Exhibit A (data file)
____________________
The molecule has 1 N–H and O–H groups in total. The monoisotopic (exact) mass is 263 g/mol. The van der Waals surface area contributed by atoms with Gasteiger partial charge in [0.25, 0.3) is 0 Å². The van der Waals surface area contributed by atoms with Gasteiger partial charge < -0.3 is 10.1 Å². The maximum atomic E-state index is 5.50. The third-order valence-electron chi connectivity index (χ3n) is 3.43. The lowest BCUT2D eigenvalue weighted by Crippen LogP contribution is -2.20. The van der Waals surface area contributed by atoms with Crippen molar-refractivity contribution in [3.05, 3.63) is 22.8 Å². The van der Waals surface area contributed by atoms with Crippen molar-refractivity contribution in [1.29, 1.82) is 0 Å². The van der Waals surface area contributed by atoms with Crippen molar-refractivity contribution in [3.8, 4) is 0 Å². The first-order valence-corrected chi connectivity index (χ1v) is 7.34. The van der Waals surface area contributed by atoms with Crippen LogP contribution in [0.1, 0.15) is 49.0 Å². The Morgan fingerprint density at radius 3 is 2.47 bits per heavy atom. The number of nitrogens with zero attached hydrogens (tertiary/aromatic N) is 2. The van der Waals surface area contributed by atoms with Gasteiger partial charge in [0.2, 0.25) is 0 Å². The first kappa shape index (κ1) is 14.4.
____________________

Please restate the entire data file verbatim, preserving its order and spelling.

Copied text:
The molecule has 1 N–H and O–H groups in total. The monoisotopic (exact) mass is 263 g/mol. The van der Waals surface area contributed by atoms with Gasteiger partial charge in [0.25, 0.3) is 0 Å². The van der Waals surface area contributed by atoms with Gasteiger partial charge < -0.3 is 10.1 Å². The maximum atomic E-state index is 5.50. The third-order valence-electron chi connectivity index (χ3n) is 3.43. The lowest BCUT2D eigenvalue weighted by Crippen LogP contribution is -2.20. The van der Waals surface area contributed by atoms with Crippen molar-refractivity contribution in [3.05, 3.63) is 22.8 Å². The van der Waals surface area contributed by atoms with Crippen molar-refractivity contribution in [1.29, 1.82) is 0 Å². The van der Waals surface area contributed by atoms with Crippen molar-refractivity contribution in [3.8, 4) is 0 Å². The first-order valence-corrected chi connectivity index (χ1v) is 7.34. The van der Waals surface area contributed by atoms with Crippen LogP contribution in [0.1, 0.15) is 49.0 Å². The Morgan fingerprint density at radius 3 is 2.47 bits per heavy atom. The number of nitrogens with zero attached hydrogens (tertiary/aromatic N) is 2. The van der Waals surface area contributed by atoms with Gasteiger partial charge in [0.2, 0.25) is 0 Å². The first kappa shape index (κ1) is 14.4.